At the moment, I think it could be some sort of timing issue, perhaps code related, or synch.
C.
 

Thread Starter

camerart

Joined Feb 25, 2013
2,506
Not clear whether your are referring to bits or bytes?

In either case, since SPI is always duplex, one partner can exchange rubbish and there is no effect, depending on the purpose of the exchange. For example, if the master sends an address to the slave from or to which it intends to read or write, respectively, the slave can return garbage. Maybe what you are seeing (i.e., an exchanged bit/byte) is just showing that your SPI is working. When you don't get that garbage, then maybe that indicates SPI is not working and your system fails?

If that sounds probable, I would step through the SPI code and see where it is hanging.
Hi J2,
If you follow the link in #11, I have put a readout of the terminal readout.
C.
 

JohnInTX

Joined Jun 26, 2012
4,443
Good suggestions above.

As you might guess from our earlier work I like to split up things into functional modules and in this case an SPI transceiver would be one of those. The issue could be hardware or more likely software so if it were me I'd test along these lines:
Split off whatever you have going on and write a test suite that exercises the SPI and flags any errors. From the master write 0-255 and have the slave echo +1 whatever it gets back to the master.
The master writes 00h to get things started and ignores the return value.
The slave receives 00h, increments it and puts that value in SSPBUF to send as the return value for the next byte Tx/Rx.
The master writes 01h to SPI and receives the 01h from the slave.
Master compares the values and if OK, continues with 02h etc. Wrap around at FFh-00H and keep going forever.
If there ever is a mismatch flag the error. I like to have the scope set up on the data lines and post-triggered in the one-shot mode. That way, I can scroll back through the scope's memory to see what the signals were that caused the problem.

When both PICs are paying full-time attention to the SPI, any issues will likely be in hardware. If you can run the sequence for a few hours without fail, you probably can assume your hardware is OK but the software isn't keeping up.

When you have this little test code working, archive it. Then whenever you encounter future problems you can reload the test code, run it and re-validate the hardware link.

Once the hardware is solid and testable (and repeatable) then you know whatever your current problem is is likely the code.... Be sure to check the SPI mode error flags.

Do remember that ANY communication between devices means that the firmware of the receiver has to be responsive enough to catch any character sent as fast as it is sent If the receiver is off doing painfully slow OSH string manipulations when multiple characters come in, you're in trouble. In master-slave SPI you should be able to send a character and wait for the character back as a single operation but that will take time away from other things you are doing..

Just my .03
 

djsfantasi

Joined Apr 11, 2010
7,689
Good suggestions above.

As you might guess from our earlier work I like to split up things into functional modules and in this case an SPI transceiver would be one of those. The issue could be hardware or more likely software so if it were me I'd test along these lines:
Split off whatever you have going on and write a test suite that exercises the SPI and flags any errors. From the master write 0-255 and have the slave echo +1 whatever it gets back to the master.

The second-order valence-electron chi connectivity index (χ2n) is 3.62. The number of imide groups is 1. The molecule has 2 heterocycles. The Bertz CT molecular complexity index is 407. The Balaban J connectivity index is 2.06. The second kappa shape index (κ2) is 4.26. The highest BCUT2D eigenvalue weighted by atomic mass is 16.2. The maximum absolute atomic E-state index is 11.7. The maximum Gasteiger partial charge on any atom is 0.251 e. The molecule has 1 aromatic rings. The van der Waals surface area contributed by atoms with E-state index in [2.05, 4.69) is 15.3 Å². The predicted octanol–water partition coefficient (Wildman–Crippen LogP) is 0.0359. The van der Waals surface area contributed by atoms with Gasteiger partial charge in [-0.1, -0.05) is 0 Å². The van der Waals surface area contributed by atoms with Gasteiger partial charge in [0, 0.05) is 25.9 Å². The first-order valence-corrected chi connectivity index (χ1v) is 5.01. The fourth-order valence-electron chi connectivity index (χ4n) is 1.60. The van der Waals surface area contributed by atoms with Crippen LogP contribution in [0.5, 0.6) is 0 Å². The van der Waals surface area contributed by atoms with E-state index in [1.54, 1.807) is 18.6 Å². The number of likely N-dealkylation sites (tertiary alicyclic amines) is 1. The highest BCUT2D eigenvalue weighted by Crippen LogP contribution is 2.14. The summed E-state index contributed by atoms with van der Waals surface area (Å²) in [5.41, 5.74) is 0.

The master writes 00h to get things started and ignores the return value.
The slave receives 00h, increments it and puts that value in SSPBUF to send as the return value for the next byte Tx/Rx.
The master writes 01h to SPI and receives the 01h from the slave.
Master compares the values and if OK, continues with 02h etc. Wrap around at FFh-00H and keep going forever.
If there ever is a mismatch flag the error. I like to have the scope set up on the data lines and post-triggered in the one-shot mode. That way, I can scroll back through the scope's memory to see what the signals were that caused the problem.

When both PICs are paying full-time attention to the SPI, any issues will likely be in hardware. If you can run the sequence for a few hours without fail, you probably can assume your hardware is OK but the software isn't keeping up.

When you have this little test code working, archive it. Then whenever you encounter future problems you can reload the test code, run it and re-validate the hardware link.

Once the hardware is solid and testable (and repeatable) then you know whatever your current problem is is likely the code.... Be sure to check the SPI mode error flags.

Do remember that ANY communication between devices means that the firmware of the receiver has to be responsive enough to catch any character sent as fast as it is sent If the receiver is off doing painfully slow OSH string manipulations when multiple characters come in, you're in trouble. In master-slave SPI you should be able to send a character and wait for the character back as a single operation but that will take time away from other things you are doing..

Just my .03
i like your .03! It is an eloquent explanation of my earlier point. The important takeaway here is that coding a system doesn’t stop at the system. A good test suite is also necessary, particularly in an application as complex as this one.

@camerart If this is beyond your current capabilities, I propose that your system may also be beyond your capabilities. You are learning that coding is more than cut and paste of someone else’s code. Hopefully, you can continue to learn and have success in the next step of creating a complex system by being able to code a test suite for all of its discrete functions.

I’ve watched several of your posts. And I don’t believe success is beyond your reach. With help from @John P , you have made incredible progress. You just have a little more to learn and a little more to do.
 
Top